Stepanauskas is part of NSF's new GoLife project


As buds give rise by growth to fresh buds, and these, if vigorous, branch out and overtop on all sides many a feebler branch, so by generation I believe it has been with the great Tree of Life, which fills with its dead and broken branches the crust of the earth, and covers the surface with its ever-branching and beautiful ramifications.

--- Charles Darwin, On the Origin of Species by Natural Selection, 1859

The evolution of life on Earth began more than 3.5 billion years ago--and will continue as long as life exists on the planet. The rich tapestry and legacy of evolution has long been depicted by a tree of life. The tree shows the genealogical relationships among myriad living and extinct species.

The term "tree of life" dates to at least the early 1800s. It was first used by Charles Darwin in the concept of a branching-off of species from ancestors.

Twenty years or so later, biologist Ernst Haeckel devised the term phylogeny: the evolutionary relationships of species through time. The modern version of this idea is called a phylogenetic tree.

Over the past decade, progress in gathering and analyzing phylogenetic data has revealed increasingly detailed knowledge of the evolutionary patterns and processes of life on Earth. It has also revealed how much more there is to be learned.

To keep the momentum going, the National Science Foundation (NSF) has awarded $7.4 million in its first Genealogy of Life, or GoLife, grants. The GoLife program is supported by NSF's Directorates for Biological Sciences and for Geosciences. Dr. Ramunas Stepanauskas, senior research scientist at Bigelow Laboratory for Ocean Sciences, has been awarded $1.8 million for a project that will untangle the deep genealogy of microbial dark matter. His co-Principal Investigators on this grant are T.C. Onstott at Princeton University, Duane Moser at Desert Research Institute, and Jason Eisen at the University of California at Davis. Tanja Woyke at the Department of Energy Joint Genome Institute is a senior collaborator.

GoLife builds on major progress made through the previous NSF Assembling the Tree of Life (AToL) program, and leverages recent advances in the collection and analysis of "big data" for reconstructing the evolutionary relationships of species.

The new GoLife program aims to resolve the evolutionary history of all species' lineages (those living, extinct, and poorly known). It also seeks to synthesize as much data as possible, creating a unified knowledge base for comparative research.

GoLife is focused on determining the genealogical patterns for the family tree of all life; enhancing the use of phylogenetic knowledge across biology through the integration of biodiversity data on organisms; and training the next generation of phylogenetic biologists to use that knowledge in new research questions.

"Understanding biodiversity and how it changes over time is best enabled when Earth's diversity is organized into a phylogenetic framework," says Maureen Kearney, GoLife program director in NSF's Division of Environmental Biology.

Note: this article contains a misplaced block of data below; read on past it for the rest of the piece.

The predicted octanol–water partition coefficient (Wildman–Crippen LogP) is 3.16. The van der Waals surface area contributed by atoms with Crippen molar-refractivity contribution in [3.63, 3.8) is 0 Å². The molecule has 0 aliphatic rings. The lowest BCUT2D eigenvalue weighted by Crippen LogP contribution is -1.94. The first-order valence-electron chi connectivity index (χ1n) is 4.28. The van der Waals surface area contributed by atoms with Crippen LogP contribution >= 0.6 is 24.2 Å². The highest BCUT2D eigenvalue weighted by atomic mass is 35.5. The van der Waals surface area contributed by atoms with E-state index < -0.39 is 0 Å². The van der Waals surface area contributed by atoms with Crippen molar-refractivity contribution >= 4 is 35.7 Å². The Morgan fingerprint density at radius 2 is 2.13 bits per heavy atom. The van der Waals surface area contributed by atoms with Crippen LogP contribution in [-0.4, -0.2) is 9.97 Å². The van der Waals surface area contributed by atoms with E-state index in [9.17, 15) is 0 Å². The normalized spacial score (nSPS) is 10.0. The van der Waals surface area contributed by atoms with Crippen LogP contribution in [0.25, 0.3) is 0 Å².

"All species alive today, and all that have lived on Earth, share at least one thing in common--a phylogenetic history," says Kearney. The Genealogy of Life awards are important for synthesizing knowledge about biodiversity, and for fostering comparative biology and global change research.

A genealogy of life, Kearney says, needs complete data for all clades, or groups of ancestors and their descendants.

"It also requires knowledge of phylogenetic relationships and the process of lineage splitting in deep geologic time," says H. Richard Lane, GoLife program director in NSF's Division of Earth Sciences.

"Most species that ever existed on Earth are now extinct," he says. "Their inclusion in the genealogy of life provides new information on the patterns and processes of diversification throughout the history of life on this changing planet."

The Genealogy of Life awards will advance the understanding of how new species evolve; how extinctions have happened throughout time; how present day species adapt to changing environments; and of biogeographic and ecological patterns and processes.

That knowledge, says Kearney, requires accurate placement of all the tips of the tree of life, and a linking of those results with global data for all species.

NSF's first round of GoLife awards supports studies of: terrestrial (or land-based) vertebrates, including their key traits and geographic distributions assembled phylogenetically; poorly known and ancient groups of fungi, including their symbiotic relationships, genomes, fossil species, and traits; and microbes, using new genomic technology to unravel the evolutionary history of some of the earliest life forms on Earth.

2014 NSF Genealogy of Life Awards (Lead Investigators):

Walter Jetz, Yale University: [140]VertLife Terrestrial: A complete, global assembly of phylogenetic, trait, spatial and environment characteristics for a model clade

Jason Stajich, University of California-Riverside: [141]Collaborative Research: The Zygomycetes Genealogy of Life (ZyGoLife)- the conundrum of Kingdom Fungi

Ramunas Stepanauskas, Bigelow Laboratory for Ocean Sciences: [142]Collaborative research: Untangling the Deep Genealogy of Microbial Dark MatterNews Sidebar